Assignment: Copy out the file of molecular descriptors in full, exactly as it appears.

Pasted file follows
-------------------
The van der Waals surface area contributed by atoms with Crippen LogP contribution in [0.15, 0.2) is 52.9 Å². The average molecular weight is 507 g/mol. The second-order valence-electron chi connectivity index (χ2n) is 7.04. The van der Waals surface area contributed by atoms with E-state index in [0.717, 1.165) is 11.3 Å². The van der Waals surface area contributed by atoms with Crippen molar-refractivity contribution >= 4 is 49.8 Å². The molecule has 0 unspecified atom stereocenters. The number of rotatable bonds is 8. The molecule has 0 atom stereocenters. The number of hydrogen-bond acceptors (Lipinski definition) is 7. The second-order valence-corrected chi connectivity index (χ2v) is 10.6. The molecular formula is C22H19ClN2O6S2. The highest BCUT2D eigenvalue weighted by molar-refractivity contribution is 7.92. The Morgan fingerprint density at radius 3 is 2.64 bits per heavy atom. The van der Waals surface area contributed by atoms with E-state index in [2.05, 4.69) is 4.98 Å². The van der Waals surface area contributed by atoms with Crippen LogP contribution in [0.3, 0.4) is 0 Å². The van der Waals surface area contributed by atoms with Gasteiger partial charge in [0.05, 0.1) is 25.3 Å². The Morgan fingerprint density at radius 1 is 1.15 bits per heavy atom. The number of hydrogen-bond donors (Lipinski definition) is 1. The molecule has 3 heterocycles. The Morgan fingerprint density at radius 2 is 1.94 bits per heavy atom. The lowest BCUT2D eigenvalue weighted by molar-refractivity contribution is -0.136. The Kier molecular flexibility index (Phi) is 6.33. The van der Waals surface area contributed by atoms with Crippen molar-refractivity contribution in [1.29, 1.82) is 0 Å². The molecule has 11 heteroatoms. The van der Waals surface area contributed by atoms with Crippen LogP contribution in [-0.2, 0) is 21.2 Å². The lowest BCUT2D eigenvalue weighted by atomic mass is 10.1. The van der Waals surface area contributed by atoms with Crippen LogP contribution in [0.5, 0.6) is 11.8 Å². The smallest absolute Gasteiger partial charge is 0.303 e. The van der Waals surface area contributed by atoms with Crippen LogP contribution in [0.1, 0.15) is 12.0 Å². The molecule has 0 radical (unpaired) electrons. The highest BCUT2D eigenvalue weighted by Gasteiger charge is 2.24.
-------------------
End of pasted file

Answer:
The van der Waals surface area contributed by atoms with Crippen LogP contribution in [0.15, 0.2) is 52.9 Å². The average molecular weight is 507 g/mol. The second-order valence-electron chi connectivity index (χ2n) is 7.04. The van der Waals surface area contributed by atoms with E-state index in [0.717, 1.165) is 11.3 Å². The van der Waals surface area contributed by atoms with Crippen molar-refractivity contribution >= 4 is 49.8 Å². The molecule has 0 unspecified atom stereocenters. The number of rotatable bonds is 8. The molecule has 0 atom stereocenters. The number of hydrogen-bond acceptors (Lipinski definition) is 7. The second-order valence-corrected chi connectivity index (χ2v) is 10.6. The molecular formula is C22H19ClN2O6S2. The highest BCUT2D eigenvalue weighted by molar-refractivity contribution is 7.92. The Morgan fingerprint density at radius 3 is 2.64 bits per heavy atom. The van der Waals surface area contributed by atoms with E-state index in [2.05, 4.69) is 4.98 Å². The van der Waals surface area contributed by atoms with Crippen LogP contribution in [0.3, 0.4) is 0 Å². The van der Waals surface area contributed by atoms with Gasteiger partial charge in [0.05, 0.1) is 25.3 Å². The Morgan fingerprint density at radius 1 is 1.15 bits per heavy atom. The number of hydrogen-bond donors (Lipinski definition) is 1. The molecule has 3 heterocycles. The Morgan fingerprint density at radius 2 is 1.94 bits per heavy atom. The lowest BCUT2D eigenvalue weighted by molar-refractivity contribution is -0.136. The Kier molecular flexibility index (Phi) is 6.33. The van der Waals surface area contributed by atoms with Crippen molar-refractivity contribution in [1.29, 1.82) is 0 Å². The molecule has 11 heteroatoms. The van der Waals surface area contributed by atoms with Crippen LogP contribution in [-0.2, 0) is 21.2 Å². The lowest BCUT2D eigenvalue weighted by atomic mass is 10.1. The van der Waals surface area contributed by atoms with Crippen LogP contribution in [0.5, 0.6) is 11.8 Å². The smallest absolute Gasteiger partial charge is 0.303 e. The van der Waals surface area contributed by atoms with Crippen LogP contribution in [0.1, 0.15) is 12.0 Å². The molecule has 0 radical (unpaired) electrons. The highest BCUT2D eigenvalue weighted by Gasteiger charge is 2.24.